Wed, Feb 10, 2021
Manufactured homes (MHs), better known as “mobile homes” or “trailers,” house an estimated 22 million Americans, however fewer than 25 percent of all manufactured homes are titled as real estate. Classifying their homes as personal property is the only option for the estimated 7 million residents living in approximately 50,000 mobile home communities (MHCs) across the United States. Although over 90 percent of MHs never move once sited, most municipalities restrict MHs to MHCs, where resident landownership is prohibited. Based on 28 months of ethnographic research in urban MHCs in Lincoln, Nebraska, in this talk, 2019-20 CHI Fellow Allison Formanack describes how mobile-homeowners create symbolic--if not economic--value in their homes. As these case studies reveal, the affective labor of home-making produces a hybrid identity, that is, a deeply meaningful relationship between “home” and “owner” that is as often destructive as it is beneficial.
Allison Formanack is an incoming Assistant Professor of Anthropology at the University of Southern Mississippi. A cultural anthropologist, Dr. Formanack considers the process by which pollution, ruin, and “trashiness” is transferred from home to resident in the context of the most maligned housing type in the United States: the “mobile” or “trailer” home. Drawn from 28 months of ethnographic fieldwork in urban mobile home communities in Nebraska, her work finds that immaterial systems of law and finance conditions the materiality of categorically ambiguous “mobile” housing. This creates a state of “im/permanence,” or imposed temporariness, which threatens the rights and wellbeing of an estimated 22 million mobile-homeowners. She is currently working on a book project based on this work, Mobile Home on the Range: Manufacturing Ruin and Respect in an American Zone of Abandonment. Dr. Formanack received her Ph.D. in Anthropology from the University of Colorado Boulder, where her research received support from from the National Science Foundation and the Wenner-Gren Foundation for Anthropological Research, among others.
Fri, Feb 12, 2021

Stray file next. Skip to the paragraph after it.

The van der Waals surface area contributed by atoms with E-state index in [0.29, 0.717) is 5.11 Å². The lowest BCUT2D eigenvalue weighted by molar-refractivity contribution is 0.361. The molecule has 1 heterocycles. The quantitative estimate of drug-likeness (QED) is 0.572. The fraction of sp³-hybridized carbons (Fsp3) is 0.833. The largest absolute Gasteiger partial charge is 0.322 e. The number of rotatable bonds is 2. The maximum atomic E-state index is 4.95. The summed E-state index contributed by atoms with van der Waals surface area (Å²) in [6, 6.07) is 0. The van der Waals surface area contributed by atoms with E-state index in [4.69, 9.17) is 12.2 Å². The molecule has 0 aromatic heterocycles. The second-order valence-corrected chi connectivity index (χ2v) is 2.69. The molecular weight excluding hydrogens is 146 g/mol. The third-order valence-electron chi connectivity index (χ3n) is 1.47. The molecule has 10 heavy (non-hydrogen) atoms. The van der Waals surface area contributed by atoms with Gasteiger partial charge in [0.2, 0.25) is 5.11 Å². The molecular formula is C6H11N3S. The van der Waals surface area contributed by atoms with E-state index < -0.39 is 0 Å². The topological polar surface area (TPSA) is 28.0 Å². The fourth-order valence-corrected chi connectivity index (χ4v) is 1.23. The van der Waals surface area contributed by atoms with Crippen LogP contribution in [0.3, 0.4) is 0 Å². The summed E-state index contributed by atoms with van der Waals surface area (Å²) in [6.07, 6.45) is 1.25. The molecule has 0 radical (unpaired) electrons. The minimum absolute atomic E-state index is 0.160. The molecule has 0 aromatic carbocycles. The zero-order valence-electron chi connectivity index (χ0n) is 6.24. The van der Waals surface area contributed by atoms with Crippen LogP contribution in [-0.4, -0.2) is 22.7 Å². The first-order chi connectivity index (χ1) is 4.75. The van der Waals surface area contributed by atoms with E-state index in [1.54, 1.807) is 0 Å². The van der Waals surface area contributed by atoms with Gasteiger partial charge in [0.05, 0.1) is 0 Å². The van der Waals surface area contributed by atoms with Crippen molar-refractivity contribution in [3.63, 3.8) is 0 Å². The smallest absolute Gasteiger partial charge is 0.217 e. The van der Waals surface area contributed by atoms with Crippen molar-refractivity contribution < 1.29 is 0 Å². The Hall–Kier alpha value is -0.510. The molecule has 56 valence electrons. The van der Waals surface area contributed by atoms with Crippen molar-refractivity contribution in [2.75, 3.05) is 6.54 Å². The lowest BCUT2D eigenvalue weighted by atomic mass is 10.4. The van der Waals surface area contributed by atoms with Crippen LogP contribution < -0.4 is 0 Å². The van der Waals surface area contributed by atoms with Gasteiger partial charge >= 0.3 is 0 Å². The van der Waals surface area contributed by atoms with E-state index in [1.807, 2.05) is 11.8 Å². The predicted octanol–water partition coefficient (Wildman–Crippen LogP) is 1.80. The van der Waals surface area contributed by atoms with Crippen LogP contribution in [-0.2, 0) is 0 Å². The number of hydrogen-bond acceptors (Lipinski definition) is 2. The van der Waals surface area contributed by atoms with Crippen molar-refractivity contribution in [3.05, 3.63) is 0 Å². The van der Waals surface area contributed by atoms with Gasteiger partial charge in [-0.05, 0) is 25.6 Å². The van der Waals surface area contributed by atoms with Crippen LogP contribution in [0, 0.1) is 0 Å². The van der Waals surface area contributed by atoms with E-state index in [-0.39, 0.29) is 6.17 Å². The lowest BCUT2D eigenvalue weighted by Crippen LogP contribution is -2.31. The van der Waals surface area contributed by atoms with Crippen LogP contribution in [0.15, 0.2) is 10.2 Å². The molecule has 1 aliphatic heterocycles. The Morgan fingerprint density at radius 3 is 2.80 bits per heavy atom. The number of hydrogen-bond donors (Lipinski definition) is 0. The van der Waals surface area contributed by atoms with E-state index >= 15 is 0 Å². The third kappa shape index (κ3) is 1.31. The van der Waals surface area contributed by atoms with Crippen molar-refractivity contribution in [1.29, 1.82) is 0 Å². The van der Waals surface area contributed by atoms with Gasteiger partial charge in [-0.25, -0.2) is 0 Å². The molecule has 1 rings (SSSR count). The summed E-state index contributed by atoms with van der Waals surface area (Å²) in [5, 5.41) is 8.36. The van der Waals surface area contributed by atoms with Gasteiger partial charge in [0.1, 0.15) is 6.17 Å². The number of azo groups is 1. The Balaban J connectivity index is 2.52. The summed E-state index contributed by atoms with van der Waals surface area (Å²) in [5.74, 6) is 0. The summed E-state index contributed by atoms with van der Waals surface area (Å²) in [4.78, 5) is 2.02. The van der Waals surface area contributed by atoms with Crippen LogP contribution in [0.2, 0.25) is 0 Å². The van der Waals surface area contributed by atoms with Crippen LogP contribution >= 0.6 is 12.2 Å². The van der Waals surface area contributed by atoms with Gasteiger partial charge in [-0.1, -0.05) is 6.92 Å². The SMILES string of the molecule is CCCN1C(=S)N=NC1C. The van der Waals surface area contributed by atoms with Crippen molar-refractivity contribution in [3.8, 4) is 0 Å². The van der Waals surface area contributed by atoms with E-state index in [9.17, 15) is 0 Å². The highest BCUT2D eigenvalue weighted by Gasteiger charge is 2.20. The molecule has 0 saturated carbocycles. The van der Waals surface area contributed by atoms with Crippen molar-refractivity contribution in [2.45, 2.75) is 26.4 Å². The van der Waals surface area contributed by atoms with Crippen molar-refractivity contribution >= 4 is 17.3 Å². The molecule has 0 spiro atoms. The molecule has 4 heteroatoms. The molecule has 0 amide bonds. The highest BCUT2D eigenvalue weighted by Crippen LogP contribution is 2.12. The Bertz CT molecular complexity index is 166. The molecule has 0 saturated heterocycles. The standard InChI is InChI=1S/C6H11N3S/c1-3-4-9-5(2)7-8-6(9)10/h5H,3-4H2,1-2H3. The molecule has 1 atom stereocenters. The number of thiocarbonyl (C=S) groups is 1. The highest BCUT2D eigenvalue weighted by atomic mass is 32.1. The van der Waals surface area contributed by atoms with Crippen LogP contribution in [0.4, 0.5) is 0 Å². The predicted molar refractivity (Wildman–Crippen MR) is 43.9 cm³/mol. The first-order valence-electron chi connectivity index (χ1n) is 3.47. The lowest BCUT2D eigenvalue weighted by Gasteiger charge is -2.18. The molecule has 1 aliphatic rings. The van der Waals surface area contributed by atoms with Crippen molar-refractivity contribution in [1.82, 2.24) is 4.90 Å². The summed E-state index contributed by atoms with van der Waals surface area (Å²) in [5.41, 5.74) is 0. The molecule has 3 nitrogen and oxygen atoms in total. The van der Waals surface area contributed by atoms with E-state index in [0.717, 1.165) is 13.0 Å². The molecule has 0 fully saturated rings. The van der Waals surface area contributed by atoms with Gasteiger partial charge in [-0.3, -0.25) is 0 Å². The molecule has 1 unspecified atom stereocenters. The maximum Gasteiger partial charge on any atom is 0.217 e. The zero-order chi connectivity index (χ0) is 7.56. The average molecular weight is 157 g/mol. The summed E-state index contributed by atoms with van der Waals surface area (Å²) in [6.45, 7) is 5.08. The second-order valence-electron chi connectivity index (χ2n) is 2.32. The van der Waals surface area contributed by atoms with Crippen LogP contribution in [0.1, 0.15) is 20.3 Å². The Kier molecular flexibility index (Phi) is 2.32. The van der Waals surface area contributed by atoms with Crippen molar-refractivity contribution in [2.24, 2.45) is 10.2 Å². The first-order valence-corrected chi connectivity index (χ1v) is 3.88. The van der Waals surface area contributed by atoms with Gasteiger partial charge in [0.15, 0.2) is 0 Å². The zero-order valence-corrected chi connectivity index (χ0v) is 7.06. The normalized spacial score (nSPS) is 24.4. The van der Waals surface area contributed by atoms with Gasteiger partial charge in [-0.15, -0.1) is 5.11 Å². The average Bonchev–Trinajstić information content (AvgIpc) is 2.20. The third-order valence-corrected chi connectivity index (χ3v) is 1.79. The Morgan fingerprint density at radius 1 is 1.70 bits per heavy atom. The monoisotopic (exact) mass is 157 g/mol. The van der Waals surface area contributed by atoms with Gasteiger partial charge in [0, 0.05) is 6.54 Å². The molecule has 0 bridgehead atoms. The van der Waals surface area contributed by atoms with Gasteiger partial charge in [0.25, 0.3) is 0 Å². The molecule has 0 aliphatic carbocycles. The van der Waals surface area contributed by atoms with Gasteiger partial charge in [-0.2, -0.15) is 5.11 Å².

The Faculty Colloquium Series for 2020-21 presents a lecture entitled "Hired Guns? The Politics of Foreign Interventions" presented by Eleonora Mattiacci, Assistant Professor of Political Science. This lecture will be held via Zoom (see link below). Faculty Colloquium events are sponsored by a group of faculty colleagues who meet informally with the purpose of supporting and promoting the College’s commitment to faculty research. The event is open to the Amherst College Community. For more information about the Faculty Colloquium Series please visit this link https://www.amherst.edu/mm/597044
LINK TO THE ZOOM MEETING:
Wed, Feb 17, 2021
Visiting Professor of Sexuality, Women's and Gender Studies, Jennifer Hamilton, will present her new book manuscript, The Indian in the Freezer: The Genomic Quest for Indigeneity (under contract with the University of Washington Press). The book explores what she terms “the genomic quest for indigeneity,” and follows people, scientific objects, biomedical discourses, and capital over time and in space in order to provide a rich ethnographic account of how race, sex, and sexuality continue to inform and shape contemporary biomedical inquiry. Hamilton argues that indigeneity is a productive category, particularly in terms of how genomics is imagined. She does the empirical work of tracing how indigeneity circulates and how it impacts the creation of diagnostic technologies and therapeutics as part of a larger intervention in ongoing discussions of how and why health disparities cannot be reduced to naturalized narratives of biological difference. The overall point of the book is to take seriously that if we accept, possibly embrace, the speculative and contingent yet material and consequential dimensions of genomics and the life sciences more broadly, we can potentially shift scientific modes of inquiry to be more inclusive of other possible worlds.
Wed, Feb 24, 2021
Join editors Gina Herrmann and Sara J. Brenneis in a discussion of the new publication Spain, the Second World War and the Holocaust: History and Representation (University of Toronto Press, 2020). Herrmann and Brenneis brought together over 30 international experts around the topic of Spain's involvement in World War II, combining the vantage point of Jews who fled Nazi persecution through the Iberian Peninsula, Spaniards who were directly involved in the war and/or imprisoned in Nazi camps, and artists who have created representations of this historical period and its actors. The waves of people-- Jewish refugees and Spanish antifascists alike --who moved across borders, through concentration camps and into exile press us to consider what "home" meant during a moment of unparalleled global strife.
The editors will speak about this collection as the first volume to take this kind of interdisciplinary and cross-cultural view of the period, consider how the volume came together, and discuss some of the more extraordinary takeaways from the book.
Gina Herrmann is a Norman H. Brown Faculty Fellow, professor of Spanish and director of the Harold Schnitzer Family Program in Judaic Studies at the University of Oregon, Eugene. Sara Brenneis is professor of Spanish and department chair at Amherst College.
This event is co-sponsored by the Departments of Spanish and European Studies at Amherst College. Pre-registration is required.
Please note this event will be recorded.